A Philadelphia city election official told CNN that the elections board voted to reinstate the process Tuesday out of an abundance of caution in order to avoid any appearance of impropriety.

The official said they had intended not to use the process because they had not encountered any double votes over the course of the last three elections, and they wanted the process to move along more quickly. 

Although they were not required to reinstate it because of the Republican lawsuit, the official said, but chose to do so to quell any questions that may arise after the fact. They did not want even the perception that they are doing anything wrong, the official said, but they questioned why Philadelphia was the only city to be sued by the Republican group.

During Tuesday’s meeting, Seth Bluestein, the sole Republican on the commission, said that when questions arise about delays in Philadelphia results, it’s because “Republicans targeted Philadelphia … to force us to do a procedure no other county does.”

Bluestein and Lisa Deeley, the Democratic chair of the board, voted to reinstate the procedure. Democrat Omar Sabir voted against it.

The action comes as Philadelphia and other jurisdictions in Pennsylvania grapple with another Election Day issue: The risk of thousands of mail-in ballots being rejected because of missing or incomplete handwritten dates on the return envelope.

9:17 a.m. ET, November 8, 2022

Voters in Mercer County, New Jersey, are voting manually due to machine problems

From CNN's Katie Lobosco

Voters in Mercer County, New Jersey, are having to vote manually Tuesday morning due to a problem with the voting machines. The county is home to Princeton, Trenton, Ewing and Lawrence Township.

“No one will be disenfranchised and we are working on fixing the issue at present. It may delay results but we will make sure everyone votes,” said Mercer County Clerk Paula Sollami Covello in an email to CNN. 

The results will likely be tallied later than usual, but Covello did not rule out the possibility that the ballots voted manually could still be tallied Tuesday night.  

The county has Dominion, the machine maker, and other IT professionals coming to fix the problem. Poll workers are on hand to walk voters through the process. 

“There is an issue with our Dominion scanners not reading throughout the county. There is a slot on the top of the scanner and voters can vote — and are voting manually,” Covello added. “No voter should walk away. They can vote manually.”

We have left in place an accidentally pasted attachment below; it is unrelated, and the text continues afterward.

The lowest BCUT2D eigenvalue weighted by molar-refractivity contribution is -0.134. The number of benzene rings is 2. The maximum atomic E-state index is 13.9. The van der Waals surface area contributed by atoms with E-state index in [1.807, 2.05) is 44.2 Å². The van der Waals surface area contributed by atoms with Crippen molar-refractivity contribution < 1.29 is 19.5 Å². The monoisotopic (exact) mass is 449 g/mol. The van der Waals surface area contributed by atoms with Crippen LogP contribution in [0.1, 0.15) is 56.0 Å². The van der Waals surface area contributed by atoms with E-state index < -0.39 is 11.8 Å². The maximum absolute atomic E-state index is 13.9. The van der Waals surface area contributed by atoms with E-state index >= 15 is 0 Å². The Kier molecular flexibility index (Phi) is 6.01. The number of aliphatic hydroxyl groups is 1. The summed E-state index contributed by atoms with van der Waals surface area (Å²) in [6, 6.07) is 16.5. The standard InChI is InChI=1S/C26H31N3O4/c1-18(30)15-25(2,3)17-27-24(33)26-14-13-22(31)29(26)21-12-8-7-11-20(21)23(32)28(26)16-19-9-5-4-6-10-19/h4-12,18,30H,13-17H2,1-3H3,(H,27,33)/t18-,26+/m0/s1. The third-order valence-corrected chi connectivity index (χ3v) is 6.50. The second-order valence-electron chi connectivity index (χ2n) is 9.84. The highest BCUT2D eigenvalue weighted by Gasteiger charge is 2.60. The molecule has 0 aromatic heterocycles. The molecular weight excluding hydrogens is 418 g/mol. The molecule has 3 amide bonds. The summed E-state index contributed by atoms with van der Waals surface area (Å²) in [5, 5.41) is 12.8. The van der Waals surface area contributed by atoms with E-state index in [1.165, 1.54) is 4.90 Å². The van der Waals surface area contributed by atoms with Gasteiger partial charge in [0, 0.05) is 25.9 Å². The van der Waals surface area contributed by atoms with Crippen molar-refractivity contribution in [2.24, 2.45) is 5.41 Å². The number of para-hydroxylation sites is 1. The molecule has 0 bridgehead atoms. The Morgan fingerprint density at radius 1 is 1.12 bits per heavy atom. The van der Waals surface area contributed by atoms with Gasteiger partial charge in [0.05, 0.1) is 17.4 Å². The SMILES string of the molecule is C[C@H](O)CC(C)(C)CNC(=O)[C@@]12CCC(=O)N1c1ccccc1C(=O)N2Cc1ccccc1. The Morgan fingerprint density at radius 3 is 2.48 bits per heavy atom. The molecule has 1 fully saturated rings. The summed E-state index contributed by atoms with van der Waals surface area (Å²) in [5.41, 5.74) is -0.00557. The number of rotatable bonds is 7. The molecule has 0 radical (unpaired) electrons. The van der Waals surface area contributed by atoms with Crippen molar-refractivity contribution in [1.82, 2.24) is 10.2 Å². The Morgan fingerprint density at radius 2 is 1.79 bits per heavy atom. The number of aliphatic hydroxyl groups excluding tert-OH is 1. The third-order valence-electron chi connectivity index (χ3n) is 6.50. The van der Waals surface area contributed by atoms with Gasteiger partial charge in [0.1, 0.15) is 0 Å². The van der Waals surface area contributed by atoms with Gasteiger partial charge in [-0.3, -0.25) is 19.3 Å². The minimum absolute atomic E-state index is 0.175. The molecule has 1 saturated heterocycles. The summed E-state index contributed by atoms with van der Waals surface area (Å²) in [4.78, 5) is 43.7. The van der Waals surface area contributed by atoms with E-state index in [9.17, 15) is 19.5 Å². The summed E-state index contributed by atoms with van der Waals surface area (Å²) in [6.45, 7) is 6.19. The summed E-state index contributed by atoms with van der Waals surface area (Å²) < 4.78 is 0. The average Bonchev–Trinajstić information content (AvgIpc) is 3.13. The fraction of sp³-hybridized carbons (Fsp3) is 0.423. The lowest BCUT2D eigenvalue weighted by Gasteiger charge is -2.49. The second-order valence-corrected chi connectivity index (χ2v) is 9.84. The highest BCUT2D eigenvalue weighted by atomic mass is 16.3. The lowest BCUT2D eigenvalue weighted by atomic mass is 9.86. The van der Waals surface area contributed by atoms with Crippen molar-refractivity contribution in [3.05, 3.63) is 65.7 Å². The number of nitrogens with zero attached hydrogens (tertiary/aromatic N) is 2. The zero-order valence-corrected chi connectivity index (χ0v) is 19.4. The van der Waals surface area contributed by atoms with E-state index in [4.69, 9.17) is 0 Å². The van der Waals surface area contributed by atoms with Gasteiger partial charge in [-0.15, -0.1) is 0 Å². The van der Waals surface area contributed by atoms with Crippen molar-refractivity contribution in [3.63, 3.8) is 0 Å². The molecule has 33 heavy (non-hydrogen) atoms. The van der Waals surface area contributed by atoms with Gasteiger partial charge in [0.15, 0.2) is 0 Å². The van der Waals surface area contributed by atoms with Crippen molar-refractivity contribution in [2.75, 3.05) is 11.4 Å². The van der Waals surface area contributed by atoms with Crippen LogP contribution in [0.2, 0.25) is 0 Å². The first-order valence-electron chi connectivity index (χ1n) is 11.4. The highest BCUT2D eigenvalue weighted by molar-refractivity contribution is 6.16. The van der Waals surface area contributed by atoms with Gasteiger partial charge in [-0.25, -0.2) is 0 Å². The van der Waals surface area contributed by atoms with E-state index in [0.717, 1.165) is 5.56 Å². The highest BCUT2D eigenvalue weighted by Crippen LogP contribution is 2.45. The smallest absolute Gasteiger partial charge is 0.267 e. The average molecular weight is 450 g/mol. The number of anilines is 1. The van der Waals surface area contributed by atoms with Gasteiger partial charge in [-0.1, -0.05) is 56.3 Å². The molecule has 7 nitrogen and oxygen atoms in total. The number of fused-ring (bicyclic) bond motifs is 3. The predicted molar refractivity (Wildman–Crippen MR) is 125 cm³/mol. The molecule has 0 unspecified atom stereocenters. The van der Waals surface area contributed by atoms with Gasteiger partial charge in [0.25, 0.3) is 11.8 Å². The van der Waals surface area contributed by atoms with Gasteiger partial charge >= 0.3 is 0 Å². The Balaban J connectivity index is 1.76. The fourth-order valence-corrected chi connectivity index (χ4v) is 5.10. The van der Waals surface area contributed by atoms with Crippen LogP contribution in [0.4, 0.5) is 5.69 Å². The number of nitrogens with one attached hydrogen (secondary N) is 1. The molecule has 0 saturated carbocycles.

Voters can and should still go to their respective polling locations. Their ballot will be inserted into the "emergency slot" in the machine, according to an alert posted by Princeton, a town in Mercer County.  

10:13 a.m. ET, November 8, 2022

In photos: America heads to the polls

CNN Digital Photos

This is a round-up of images showing early scenes around the country on Election Day. Check out what it looks like as voters on the East Coast begin to cast their ballots:

A blood moon lunar eclipse is seen behind the U.S. Capitol dome in Washington, D.C. on Election Day, Tuesday.
A blood moon lunar eclipse is seen behind the U.S. Capitol dome in Washington, D.C. on Election Day, Tuesday. (Bill Clark/CQ-Roll Call, Inc./Getty Images)

Voters line up to cast their ballots at the Aspray Boat House in Warwick, Rhode Island, Tuesday.
Voters line up to cast their ballots at the Aspray Boat House in Warwick, Rhode Island, Tuesday. (David Goldman/AP)

Atlanta voters in Gwinnett County vote  at Lucky Shoals Park in Norcross, Georgia, Tuesday.
Atlanta voters in Gwinnett County vote at Lucky Shoals Park in Norcross, Georgia, Tuesday. (Jonathan Ernst/Reuters)

Voters wait in line to cast their ballots in Rydal, Pennsylvania, Tuesday.
Voters wait in line to cast their ballots in Rydal, Pennsylvania, Tuesday. (Matt Rourke/AP)

The first voters of the day begin filling out their ballots at a polling site in the Brooklyn Museum as the doors open for the midterm election on Tuesday in New York.
The first voters of the day begin filling out their ballots at a polling site in the Brooklyn Museum as the doors open for the midterm election on Tuesday in New York. (John Minchillo/AP)

See more photos from today here.

8:57 a.m. ET, November 8, 2022

Democratic Senate candidate Tim Ryan votes in Ohio

Democratic Senate candidate Tim Ryan arrived Tuesday morning at a polling location in Ohio to vote.

He spoke to reporters about campaigning in his home state.

"When you grow up here, it is always, you know, it's home. It's home. And the best part of the campaign really has been meeting people who are just like us — Different town, names, you know, different cities, different jobs, but the people are the people. They're the same, they're gritty, Ohio is just filled with gritty workers. Good people. You know, who just want a government who works for them. And it would be an honor to serve them," he said.

Watch:

9:32 a.m. ET, November 8, 2022

Democratic Senate candidate John Fetterman votes in Pennsylvania

John Fetterman and his wife Gisele Fetterman walk outside a polling location in Braddock in Pittsburgh, Pennsylvania, on November 8.
John Fetterman and his wife Gisele Fetterman walk outside a polling location in Braddock in Pittsburgh, Pennsylvania, on November 8. (Quinn Gablicki/Reuters)

Democratic Senate candidate John Fetterman was seen arriving at a polling location in Braddock, Pennsylvania, to vote on Tuesday morning.